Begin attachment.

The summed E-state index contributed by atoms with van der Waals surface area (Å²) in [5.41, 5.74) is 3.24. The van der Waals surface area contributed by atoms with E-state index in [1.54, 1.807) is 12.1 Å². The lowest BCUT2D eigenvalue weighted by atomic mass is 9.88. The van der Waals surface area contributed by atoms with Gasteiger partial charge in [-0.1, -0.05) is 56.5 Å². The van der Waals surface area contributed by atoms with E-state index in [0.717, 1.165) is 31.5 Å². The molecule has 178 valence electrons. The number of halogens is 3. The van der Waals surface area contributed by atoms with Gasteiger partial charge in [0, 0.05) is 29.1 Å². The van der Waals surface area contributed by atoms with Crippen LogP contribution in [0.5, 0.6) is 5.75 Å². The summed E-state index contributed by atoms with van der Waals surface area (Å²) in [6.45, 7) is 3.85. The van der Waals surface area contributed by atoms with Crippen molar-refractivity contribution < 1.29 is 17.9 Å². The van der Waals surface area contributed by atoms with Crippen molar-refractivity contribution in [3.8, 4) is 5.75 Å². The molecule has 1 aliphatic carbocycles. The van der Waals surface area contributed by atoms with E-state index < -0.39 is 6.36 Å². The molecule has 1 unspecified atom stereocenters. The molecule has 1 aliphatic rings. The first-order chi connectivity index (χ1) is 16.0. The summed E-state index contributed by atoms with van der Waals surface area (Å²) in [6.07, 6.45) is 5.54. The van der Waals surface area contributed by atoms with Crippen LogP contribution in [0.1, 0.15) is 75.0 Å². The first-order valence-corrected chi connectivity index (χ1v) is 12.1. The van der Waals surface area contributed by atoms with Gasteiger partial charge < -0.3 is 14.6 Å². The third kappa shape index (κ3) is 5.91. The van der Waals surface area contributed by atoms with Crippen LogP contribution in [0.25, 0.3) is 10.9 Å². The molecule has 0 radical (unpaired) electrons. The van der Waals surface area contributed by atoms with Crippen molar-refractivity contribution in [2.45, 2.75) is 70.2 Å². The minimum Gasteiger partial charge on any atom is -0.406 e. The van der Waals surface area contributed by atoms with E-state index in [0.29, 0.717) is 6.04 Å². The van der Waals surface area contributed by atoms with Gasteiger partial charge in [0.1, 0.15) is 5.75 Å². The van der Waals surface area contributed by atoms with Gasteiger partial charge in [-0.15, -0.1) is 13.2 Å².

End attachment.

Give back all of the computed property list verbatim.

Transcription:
The summed E-state index contributed by atoms with van der Waals surface area (Å²) in [5.41, 5.74) is 3.24. The van der Waals surface area contributed by atoms with E-state index in [1.54, 1.807) is 12.1 Å². The lowest BCUT2D eigenvalue weighted by atomic mass is 9.88. The van der Waals surface area contributed by atoms with Gasteiger partial charge in [-0.1, -0.05) is 56.5 Å². The van der Waals surface area contributed by atoms with E-state index in [0.717, 1.165) is 31.5 Å². The molecule has 178 valence electrons. The number of halogens is 3. The van der Waals surface area contributed by atoms with Gasteiger partial charge in [0, 0.05) is 29.1 Å². The van der Waals surface area contributed by atoms with Crippen LogP contribution in [0.5, 0.6) is 5.75 Å². The summed E-state index contributed by atoms with van der Waals surface area (Å²) in [6.45, 7) is 3.85. The van der Waals surface area contributed by atoms with Crippen molar-refractivity contribution < 1.29 is 17.9 Å². The van der Waals surface area contributed by atoms with Crippen molar-refractivity contribution in [3.8, 4) is 5.75 Å². The molecule has 1 aliphatic carbocycles. The van der Waals surface area contributed by atoms with E-state index < -0.39 is 6.36 Å². The molecule has 1 unspecified atom stereocenters. The molecule has 1 aliphatic rings. The first-order chi connectivity index (χ1) is 16.0. The summed E-state index contributed by atoms with van der Waals surface area (Å²) in [6.07, 6.45) is 5.54. The van der Waals surface area contributed by atoms with Crippen LogP contribution in [0.1, 0.15) is 75.0 Å². The first-order valence-corrected chi connectivity index (χ1v) is 12.1. The van der Waals surface area contributed by atoms with Gasteiger partial charge < -0.3 is 14.6 Å². The third kappa shape index (κ3) is 5.91. The van der Waals surface area contributed by atoms with Crippen LogP contribution in [0.25, 0.3) is 10.9 Å². The molecule has 0 radical (unpaired) electrons. The van der Waals surface area contributed by atoms with Crippen molar-refractivity contribution in [2.45, 2.75) is 70.2 Å². The minimum Gasteiger partial charge on any atom is -0.406 e. The van der Waals surface area contributed by atoms with E-state index in [0.29, 0.717) is 6.04 Å². The van der Waals surface area contributed by atoms with Gasteiger partial charge in [0.1, 0.15) is 5.75 Å². The van der Waals surface area contributed by atoms with Gasteiger partial charge in [-0.15, -0.1) is 13.2 Å².